Can life be a danger zone at times?

By KIM LAMBERT
Posted 6/7/22

“I went to the danger zone” Sunday. If those lyrics sound familiar, perhaps you’re a “Top Gun” fanatic, too. “Top Gun: Maverick” is a satisfying sequel …

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Can life be a danger zone at times?

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“I went to the danger zone” Sunday. If those lyrics sound familiar, perhaps you’re a “Top Gun” fanatic, too. “Top Gun: Maverick” is a satisfying sequel — it’s action-packed, thoughtfully written, and so well orchestrated, I found myself singing, gasping, laughing and crying before its ending credits.

When we returned home Sunday night, I thought about how all the events that transpired on the silver screen were so applicable to real life. Despite the sequel fast forwarding three decades, it is Tom Cruise’s character — Capt. Pete “Maverick” Mitchell — whose past continued to haunt him.

With 34 years with the Navy, Maverick’s career has seemed to stall: He never surpassed the rank of a captain. The career of the once highly ambitious fighter pilot couldn’t get past his former wingman’s fatal accident in flight.

Navy officials had been attempting to thwart a project to craft the world’s quickest flier — having its hypersonic jet exceed a Mach 10 speed level. Those in authority had initially set their quotient at a minimally acceptable 9 G, only to unreasonably raise their requirements to 10 Gs.

Just as in life — when expectations are set too high — those officials could be setting folks up for failure, or even worse, destruction.

When Maverick poignantly reminisced his past with the late Lt. Nick “Goose” Bradshaw, he continually blamed himself for Goose’s demise. It was when Adm. Tom “Iceman” Kazansky met with Maverick that he urged the fighter pilot to get on with his life — exclaiming it’s “time to let go.”

Sometimes when we’re met with life’s challenges, we should do just that: Let go and let God take the wheel.

As evidenced by this movie, those in a leadership role should not only build camaraderie, but they should always support his or her team. If someone is struggling, the authoritarian should always humble himself or herself — and go back to help them. Maverick did just that: He learned to never leave his wingman.

In life, team leaders should be up for the tasks ahead. Maverick told his colleague, Hondo, that he wouldn’t allow his Fighter Weapons School to be compromised or shuttered if they weren’t able to surpass the minimal 10-Gs-requirement.

The flick also emphasized that the most successful leaders aren’t necessarily the top students or first choices. When Adm. “Iceman” climbed the ranks, he continually pledged his support for Maverick, who actually finished second to him in their Top Gun class.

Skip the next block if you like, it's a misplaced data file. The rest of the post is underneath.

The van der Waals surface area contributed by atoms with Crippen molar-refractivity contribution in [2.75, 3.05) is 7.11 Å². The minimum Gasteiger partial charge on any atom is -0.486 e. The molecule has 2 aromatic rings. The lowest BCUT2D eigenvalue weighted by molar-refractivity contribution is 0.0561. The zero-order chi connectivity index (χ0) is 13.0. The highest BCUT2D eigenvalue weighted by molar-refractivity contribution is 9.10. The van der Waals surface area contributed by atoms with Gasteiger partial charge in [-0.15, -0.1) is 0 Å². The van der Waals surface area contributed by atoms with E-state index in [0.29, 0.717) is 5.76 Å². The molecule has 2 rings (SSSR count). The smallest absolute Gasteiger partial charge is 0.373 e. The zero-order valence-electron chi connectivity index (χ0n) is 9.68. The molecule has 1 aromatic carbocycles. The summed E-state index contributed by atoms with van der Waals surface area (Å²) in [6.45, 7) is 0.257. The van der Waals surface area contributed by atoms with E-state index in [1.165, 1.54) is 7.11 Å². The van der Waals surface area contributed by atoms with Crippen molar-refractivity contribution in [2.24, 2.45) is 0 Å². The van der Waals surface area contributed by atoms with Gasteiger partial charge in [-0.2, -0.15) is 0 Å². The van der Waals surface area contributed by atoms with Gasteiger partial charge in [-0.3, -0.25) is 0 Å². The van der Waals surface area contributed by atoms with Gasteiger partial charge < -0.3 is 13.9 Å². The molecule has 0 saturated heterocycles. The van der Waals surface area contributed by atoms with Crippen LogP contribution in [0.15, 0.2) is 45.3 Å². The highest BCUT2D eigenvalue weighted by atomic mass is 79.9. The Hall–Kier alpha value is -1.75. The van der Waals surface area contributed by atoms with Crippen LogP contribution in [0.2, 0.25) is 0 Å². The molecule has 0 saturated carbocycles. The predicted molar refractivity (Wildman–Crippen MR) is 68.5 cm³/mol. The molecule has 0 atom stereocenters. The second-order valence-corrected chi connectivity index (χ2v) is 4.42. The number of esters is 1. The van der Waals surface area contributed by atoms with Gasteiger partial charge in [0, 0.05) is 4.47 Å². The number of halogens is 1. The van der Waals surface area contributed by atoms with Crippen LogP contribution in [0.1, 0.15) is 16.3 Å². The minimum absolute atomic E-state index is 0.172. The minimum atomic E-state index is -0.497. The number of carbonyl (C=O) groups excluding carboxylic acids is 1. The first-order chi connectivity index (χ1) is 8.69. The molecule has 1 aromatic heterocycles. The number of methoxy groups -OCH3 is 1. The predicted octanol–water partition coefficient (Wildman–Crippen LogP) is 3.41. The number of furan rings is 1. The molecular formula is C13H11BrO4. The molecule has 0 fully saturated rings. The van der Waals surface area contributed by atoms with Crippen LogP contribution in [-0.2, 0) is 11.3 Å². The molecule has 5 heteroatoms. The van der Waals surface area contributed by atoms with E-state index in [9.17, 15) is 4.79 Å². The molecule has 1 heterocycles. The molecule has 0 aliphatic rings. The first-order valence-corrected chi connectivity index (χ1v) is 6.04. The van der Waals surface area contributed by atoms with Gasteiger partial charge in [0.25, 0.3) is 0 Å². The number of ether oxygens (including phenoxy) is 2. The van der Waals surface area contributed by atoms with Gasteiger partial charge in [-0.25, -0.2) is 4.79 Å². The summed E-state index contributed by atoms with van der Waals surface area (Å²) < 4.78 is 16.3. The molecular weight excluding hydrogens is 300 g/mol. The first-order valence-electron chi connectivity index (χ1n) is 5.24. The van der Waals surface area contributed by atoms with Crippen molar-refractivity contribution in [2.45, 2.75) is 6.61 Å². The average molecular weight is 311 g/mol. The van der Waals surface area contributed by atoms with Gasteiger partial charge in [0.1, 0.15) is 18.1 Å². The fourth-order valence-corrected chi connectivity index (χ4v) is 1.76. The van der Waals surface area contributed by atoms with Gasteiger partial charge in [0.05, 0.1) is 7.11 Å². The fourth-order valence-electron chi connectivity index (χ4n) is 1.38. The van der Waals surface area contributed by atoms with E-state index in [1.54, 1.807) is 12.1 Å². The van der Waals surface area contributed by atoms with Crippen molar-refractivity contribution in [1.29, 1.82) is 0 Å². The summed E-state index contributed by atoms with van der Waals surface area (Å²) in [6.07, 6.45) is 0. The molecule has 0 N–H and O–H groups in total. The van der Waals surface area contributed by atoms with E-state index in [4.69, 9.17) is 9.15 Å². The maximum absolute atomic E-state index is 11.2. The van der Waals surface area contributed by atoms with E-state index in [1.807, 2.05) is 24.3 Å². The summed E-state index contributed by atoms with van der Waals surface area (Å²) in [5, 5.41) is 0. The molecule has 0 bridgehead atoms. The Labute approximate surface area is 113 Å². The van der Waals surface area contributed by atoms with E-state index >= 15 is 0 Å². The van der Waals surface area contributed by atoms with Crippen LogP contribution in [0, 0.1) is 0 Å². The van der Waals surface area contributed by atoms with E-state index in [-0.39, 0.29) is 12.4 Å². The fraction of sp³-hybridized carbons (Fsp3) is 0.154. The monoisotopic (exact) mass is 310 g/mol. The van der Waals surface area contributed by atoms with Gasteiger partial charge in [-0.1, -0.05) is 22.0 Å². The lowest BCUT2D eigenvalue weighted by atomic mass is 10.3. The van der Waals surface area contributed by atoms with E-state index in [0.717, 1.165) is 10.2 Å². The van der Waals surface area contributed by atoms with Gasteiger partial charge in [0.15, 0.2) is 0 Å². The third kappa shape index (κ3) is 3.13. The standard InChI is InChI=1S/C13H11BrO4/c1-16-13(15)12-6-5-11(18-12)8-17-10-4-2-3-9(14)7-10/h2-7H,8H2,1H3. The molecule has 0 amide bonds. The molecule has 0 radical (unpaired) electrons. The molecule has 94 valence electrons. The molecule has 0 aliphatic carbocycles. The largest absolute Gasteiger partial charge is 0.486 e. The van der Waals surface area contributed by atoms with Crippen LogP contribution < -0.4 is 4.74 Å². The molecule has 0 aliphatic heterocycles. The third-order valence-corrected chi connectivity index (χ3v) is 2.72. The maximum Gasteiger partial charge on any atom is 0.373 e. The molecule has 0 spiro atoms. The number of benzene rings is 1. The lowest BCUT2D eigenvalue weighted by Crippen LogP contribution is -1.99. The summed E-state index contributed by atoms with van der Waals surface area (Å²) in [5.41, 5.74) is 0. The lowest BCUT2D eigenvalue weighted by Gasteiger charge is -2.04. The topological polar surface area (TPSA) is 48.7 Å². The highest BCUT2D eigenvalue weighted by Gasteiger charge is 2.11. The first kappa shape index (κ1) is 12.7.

During the sequel, Jon Hamm’s character, Adm. “Cyclone” Simpson admitted to Maverick that he hadn’t even considered the pilot for Project Darkstar. He was only heeding the instructions of Iceman.

Goose’s surviving son, Lt. Bradley “Rooster” Bradshaw qualified to be a Top Gun fighter pilot and was assigned to Maverick’s tutelage. His prior knowledge of the captain’s fatal flight involving his late father created havoc for the two characters. The pressure was only exacerbated as Maverick is forced to train “Rooster” and the young pilots whose international assignment appeared to be a suicidal mission. They are instructed to locate and to dangerously eradicate a uranium enhancement facility in enemy territory.

“Rooster” implored Maverick to see the near-fatal mission to its fruition — repeating back to the captain his phrase, it isn’t the plane [who calls the shots], but rather, the pilot.”

During this second installment, Maverick confessed that teaching was not his greatest attribute — stating that being an aviator and a fighter pilot “was who he was.” Like Maverick’s character, we all tend to grow wiser with age; our levels of life’s discernment seem to increase; and we may more readily admit our limitations.

Prior to the movie’s denouement, Maverick’s life seemed to come full circle. Not only did he protect his best friend’s son from a fatal crash, he led by example, he overcame the past that had haunted him for decades and he found personal redemption in his career and with his long-lost love.

During what is perceived as life’s “danger zones,” we, too, can follow Maverick’s example — never losing hope and faith in ourselves and in our fellow man.

Kim Lambert is a former reporter with The Daily Record and former editor of The Angier Independent.

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